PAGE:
7 of the Most Common Tooth Problems and How to Avoid Them
You probably know how dental problems can be a literal “pain” to deal with. You might think that the pain will disappear “sooner or later” and that there’s no need nor time to schedule a dental appointment any time soon.
The truth is, that dental issues can also be your body’s way of telling you that there are other serious health problems coming your way. That’s why regular checkups, can help you not only better your smile but help you prevent more serious medical problems from happening in the future.
Check out this article about some common tooth problems. You’ll soon learn to recognize these symptoms and why they necessitate a trip to see your dentist now and not later.
Common Tooth Problems
Dental diseases are sometimes connected with other health concerns like cardiac disease, rheumatoid arthritis or bronchial infections. Here are just seven types of dental diseases to be on the lookout for:
1. Dry Mouth
Dry mouth (or Xerostomia) strikes when you can’t generate enough saliva in your mouth to clean your gums or your teeth. Saliva contains antibacterial that helps eliminate plaque from our teeth. When we age, we can’t produce as much saliva when we were younger. That’s why we eventually develop more tooth decay and cavities.
Dry mouth is also a possible side effect of taking prescription medicine. Prescription medicine may be helping you conquer more significant medical symptoms that take priority over cavities or tooth decay. Drinking more water is an effective way to prevent dental disease and increase your saliva production.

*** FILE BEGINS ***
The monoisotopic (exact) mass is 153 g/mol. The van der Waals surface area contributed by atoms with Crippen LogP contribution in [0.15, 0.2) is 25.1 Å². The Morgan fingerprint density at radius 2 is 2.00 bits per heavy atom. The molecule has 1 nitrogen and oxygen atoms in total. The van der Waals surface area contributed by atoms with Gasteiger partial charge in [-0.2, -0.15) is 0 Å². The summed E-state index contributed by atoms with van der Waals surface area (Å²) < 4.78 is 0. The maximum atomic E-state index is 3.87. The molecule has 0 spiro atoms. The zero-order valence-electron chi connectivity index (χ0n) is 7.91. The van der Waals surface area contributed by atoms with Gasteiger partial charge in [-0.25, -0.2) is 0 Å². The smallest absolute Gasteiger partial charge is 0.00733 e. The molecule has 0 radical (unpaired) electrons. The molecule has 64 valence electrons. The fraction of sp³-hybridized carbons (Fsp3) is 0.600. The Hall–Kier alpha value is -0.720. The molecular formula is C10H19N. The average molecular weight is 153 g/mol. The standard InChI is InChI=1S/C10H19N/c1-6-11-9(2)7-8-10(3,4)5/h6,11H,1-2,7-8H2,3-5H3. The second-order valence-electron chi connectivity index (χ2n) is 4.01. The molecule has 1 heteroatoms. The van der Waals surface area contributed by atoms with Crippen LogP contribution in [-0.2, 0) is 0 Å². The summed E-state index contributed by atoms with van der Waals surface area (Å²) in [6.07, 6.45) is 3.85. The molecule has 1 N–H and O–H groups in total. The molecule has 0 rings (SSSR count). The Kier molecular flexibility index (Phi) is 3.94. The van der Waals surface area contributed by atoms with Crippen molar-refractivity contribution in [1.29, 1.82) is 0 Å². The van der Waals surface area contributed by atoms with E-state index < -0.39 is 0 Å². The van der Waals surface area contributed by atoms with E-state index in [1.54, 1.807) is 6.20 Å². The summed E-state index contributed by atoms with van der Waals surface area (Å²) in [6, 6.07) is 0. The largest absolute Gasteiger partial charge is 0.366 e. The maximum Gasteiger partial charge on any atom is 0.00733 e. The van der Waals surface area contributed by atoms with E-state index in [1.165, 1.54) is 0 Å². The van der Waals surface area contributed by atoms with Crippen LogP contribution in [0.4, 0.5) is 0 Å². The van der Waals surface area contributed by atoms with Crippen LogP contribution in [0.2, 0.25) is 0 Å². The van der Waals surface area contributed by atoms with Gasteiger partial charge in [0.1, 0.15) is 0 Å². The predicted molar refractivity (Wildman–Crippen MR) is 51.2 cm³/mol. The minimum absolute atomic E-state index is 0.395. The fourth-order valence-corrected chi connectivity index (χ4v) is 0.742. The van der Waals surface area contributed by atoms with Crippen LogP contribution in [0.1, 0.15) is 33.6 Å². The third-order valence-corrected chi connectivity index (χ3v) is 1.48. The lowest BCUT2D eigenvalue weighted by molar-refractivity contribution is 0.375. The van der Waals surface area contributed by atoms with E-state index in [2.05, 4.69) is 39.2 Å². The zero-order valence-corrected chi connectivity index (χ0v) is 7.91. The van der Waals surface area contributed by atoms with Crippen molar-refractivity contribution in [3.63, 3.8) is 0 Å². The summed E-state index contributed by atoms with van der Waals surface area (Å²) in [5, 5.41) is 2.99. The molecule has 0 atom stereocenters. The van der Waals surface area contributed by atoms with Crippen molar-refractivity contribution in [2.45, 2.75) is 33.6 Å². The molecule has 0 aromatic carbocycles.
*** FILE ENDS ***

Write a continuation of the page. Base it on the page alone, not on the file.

2. Temporomandibular Joint Disorder (TMJ)
A Temporomandibular Joint is the “hinge” muscle that attaches your mouth to your skull. These muscles allow you to open and close your mouth so that you can speak, eat and yawn. A TMJ disorder is characterized by clicking sounds in your jaw when you chew or yawn and creates pain in your jaw movement just below your ear.
TMJ can be linked to stress because it’s believed to cause teeth grinding while you sleep. Doctors will ask you to identify the sources of your stress in your life to help cure your TMJ symptoms. Sometimes, a patient may also begin to also wear a mouthguard to bed to help protect their teeth.
3. Gum Disease
Middle-age adults over the age of 30 are prone to gum disease, The US Centers for Disease Control and Prevention (CDC) reports that half of all adults over 30 are diagnosed with gum disease. Gum disease occurs when the gum tissue surrounding your teeth become infected.
Gum disease comes in two forms; periodontitis and gingivitis. Adults infected with gingivitis will have gums that are red, bleeding and swollen. Periodontitis is a progressive stage of gingivitis that deteriorates gums as well as teeth-supporting bones.
Adults with pre-existing health conditions like diabetes and heart disease are also susceptible to gum disease. You can read more now about recent breakthroughs in dental treatments to fight gum disease. These new treatments use less invasive procedures to produce more predictable results.